One of my favourites so far is hygge. One of the fundamental aspects of Danish culture, hygge doesn’t have an equivalent word in English. Some translate it as ‘coziness’ or ‘tranquility’, but it’s more than that. It describes a state of mind, an atmosphere, a little space full of the good things in life. Hygge is a complete absence of anything annoying, irritating, or emotionally overwhelming. When you’re on the couch with someone special and the fire is roaring and you’ve got hot chocolate, that can be hygge. When you’re lying under a tree in park on a summer day, the sun warming your face, listening to the wind through the leaves, that’s hygge.
With Denmark’s long, cold winters, you can understand why Danes would want to cheer themselves up a little with some candles and a good chat with family or friends. Hygge and Christmas are closely related in Denmark – Danish does not have a word for Christmas, and use Jul to describe the season. It has pagan origins, a winter feast, and food is often a good part of hygge. Jul provides lots of opportunities for hygge - Gingerbread cookies or a hot cup of glögg are almost instant hygge, provided the setting is right.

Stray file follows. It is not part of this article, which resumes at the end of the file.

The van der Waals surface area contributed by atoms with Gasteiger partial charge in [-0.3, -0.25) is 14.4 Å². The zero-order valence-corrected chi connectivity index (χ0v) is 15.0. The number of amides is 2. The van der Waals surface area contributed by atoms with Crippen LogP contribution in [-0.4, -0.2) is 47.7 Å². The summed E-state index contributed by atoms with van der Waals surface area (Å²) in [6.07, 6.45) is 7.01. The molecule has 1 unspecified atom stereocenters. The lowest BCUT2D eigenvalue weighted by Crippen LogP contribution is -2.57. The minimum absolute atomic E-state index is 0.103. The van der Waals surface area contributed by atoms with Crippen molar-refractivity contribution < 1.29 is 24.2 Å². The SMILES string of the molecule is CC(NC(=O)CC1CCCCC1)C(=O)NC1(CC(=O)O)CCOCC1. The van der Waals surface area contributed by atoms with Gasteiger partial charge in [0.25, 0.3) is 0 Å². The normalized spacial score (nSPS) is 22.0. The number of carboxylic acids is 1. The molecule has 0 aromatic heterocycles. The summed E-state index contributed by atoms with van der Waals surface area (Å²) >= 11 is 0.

Swedes have a similar thing, but they don’t call it hygge. Swedish and Danish are quite close, they share many traits and words, but not even Sweden has hygge. Sweden has fika.
Swedes drink coffee. On average, 4.5 cups per day, the highest in the world. Fika isn’t about drinking coffee, just like hygge isn’t about any one thing either. Fika is like a mini-hygge, a chance to take a break in a busy day and enjoy some good conversation over a drink. You can’t eat too much, otherwise it’s called lunch, or dinner, but you can enjoy a cinnamon bun with your coffee. It can be short, like a work break, or much longer, stretching over hours as you catch up with an old friend.
If you’ve ever been to Ikea, you might have noticed they sell a lot of candles. Scandanavian people love candles, and candles are one of fika and hygge’s best friends. Many houses don’t even have overhead lighting, it’s just too harsh. At Christmas, you just light the Adventsljusstake, the Advent candles that sit in everyone’s windows. Of course, having candles in the window all night can be a little risky, so you can buy electric ones. And that’s what I plan to do today, find an adventsljusstake, on REA (sale). And cram it into my suitcase so I can enjoy Christmas in July later this year.
And maybe a little hygge. I love that word.Tweet this!